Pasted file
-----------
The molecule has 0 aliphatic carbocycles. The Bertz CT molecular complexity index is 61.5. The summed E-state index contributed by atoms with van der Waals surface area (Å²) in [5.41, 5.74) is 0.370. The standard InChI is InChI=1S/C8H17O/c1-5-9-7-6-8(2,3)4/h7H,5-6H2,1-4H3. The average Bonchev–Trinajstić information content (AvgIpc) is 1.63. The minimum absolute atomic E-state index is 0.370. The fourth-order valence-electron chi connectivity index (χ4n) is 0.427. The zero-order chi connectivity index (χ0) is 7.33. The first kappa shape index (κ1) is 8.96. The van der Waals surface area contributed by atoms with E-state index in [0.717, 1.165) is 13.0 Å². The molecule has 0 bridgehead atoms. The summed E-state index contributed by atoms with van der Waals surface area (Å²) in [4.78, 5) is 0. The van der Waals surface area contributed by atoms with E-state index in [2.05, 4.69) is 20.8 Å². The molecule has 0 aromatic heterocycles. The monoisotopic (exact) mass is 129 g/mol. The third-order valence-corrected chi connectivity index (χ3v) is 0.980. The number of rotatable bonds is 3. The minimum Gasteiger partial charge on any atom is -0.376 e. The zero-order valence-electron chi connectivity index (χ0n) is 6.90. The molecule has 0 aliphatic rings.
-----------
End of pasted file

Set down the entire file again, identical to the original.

The molecule has 0 aliphatic carbocycles. The Bertz CT molecular complexity index is 61.5. The summed E-state index contributed by atoms with van der Waals surface area (Å²) in [5.41, 5.74) is 0.370. The standard InChI is InChI=1S/C8H17O/c1-5-9-7-6-8(2,3)4/h7H,5-6H2,1-4H3. The average Bonchev–Trinajstić information content (AvgIpc) is 1.63. The minimum absolute atomic E-state index is 0.370. The fourth-order valence-electron chi connectivity index (χ4n) is 0.427. The zero-order chi connectivity index (χ0) is 7.33. The first kappa shape index (κ1) is 8.96. The van der Waals surface area contributed by atoms with E-state index in [0.717, 1.165) is 13.0 Å². The molecule has 0 bridgehead atoms. The summed E-state index contributed by atoms with van der Waals surface area (Å²) in [4.78, 5) is 0. The van der Waals surface area contributed by atoms with E-state index in [2.05, 4.69) is 20.8 Å². The molecule has 0 aromatic heterocycles. The monoisotopic (exact) mass is 129 g/mol. The third-order valence-corrected chi connectivity index (χ3v) is 0.980. The number of rotatable bonds is 3. The minimum Gasteiger partial charge on any atom is -0.376 e. The zero-order valence-electron chi connectivity index (χ0n) is 6.90. The molecule has 0 aliphatic rings.